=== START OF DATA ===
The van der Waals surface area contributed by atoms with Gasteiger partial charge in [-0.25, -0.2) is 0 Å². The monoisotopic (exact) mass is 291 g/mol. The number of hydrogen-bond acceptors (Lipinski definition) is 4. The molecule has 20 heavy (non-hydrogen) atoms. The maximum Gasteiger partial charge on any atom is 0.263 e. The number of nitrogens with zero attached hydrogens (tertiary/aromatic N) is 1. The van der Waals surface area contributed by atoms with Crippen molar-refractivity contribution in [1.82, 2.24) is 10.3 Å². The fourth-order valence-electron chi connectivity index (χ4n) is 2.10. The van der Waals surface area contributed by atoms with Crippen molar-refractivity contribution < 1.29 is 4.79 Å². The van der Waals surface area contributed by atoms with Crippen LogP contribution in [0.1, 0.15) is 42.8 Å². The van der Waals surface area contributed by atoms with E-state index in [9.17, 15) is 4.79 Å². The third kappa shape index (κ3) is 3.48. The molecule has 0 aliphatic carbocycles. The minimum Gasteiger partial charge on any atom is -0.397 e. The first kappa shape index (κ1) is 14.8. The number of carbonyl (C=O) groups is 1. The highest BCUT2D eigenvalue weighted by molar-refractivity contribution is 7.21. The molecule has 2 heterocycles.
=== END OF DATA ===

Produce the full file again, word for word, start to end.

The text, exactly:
The van der Waals surface area contributed by atoms with Gasteiger partial charge in [-0.25, -0.2) is 0 Å². The monoisotopic (exact) mass is 291 g/mol. The number of hydrogen-bond acceptors (Lipinski definition) is 4. The molecule has 20 heavy (non-hydrogen) atoms. The maximum Gasteiger partial charge on any atom is 0.263 e. The number of nitrogens with zero attached hydrogens (tertiary/aromatic N) is 1. The van der Waals surface area contributed by atoms with Crippen molar-refractivity contribution in [1.82, 2.24) is 10.3 Å². The fourth-order valence-electron chi connectivity index (χ4n) is 2.10. The van der Waals surface area contributed by atoms with Crippen molar-refractivity contribution < 1.29 is 4.79 Å². The van der Waals surface area contributed by atoms with Crippen LogP contribution in [0.1, 0.15) is 42.8 Å². The van der Waals surface area contributed by atoms with E-state index in [9.17, 15) is 4.79 Å². The third kappa shape index (κ3) is 3.48. The molecule has 0 aliphatic carbocycles. The minimum Gasteiger partial charge on any atom is -0.397 e. The first kappa shape index (κ1) is 14.8. The number of carbonyl (C=O) groups is 1. The highest BCUT2D eigenvalue weighted by molar-refractivity contribution is 7.21. The molecule has 2 heterocycles.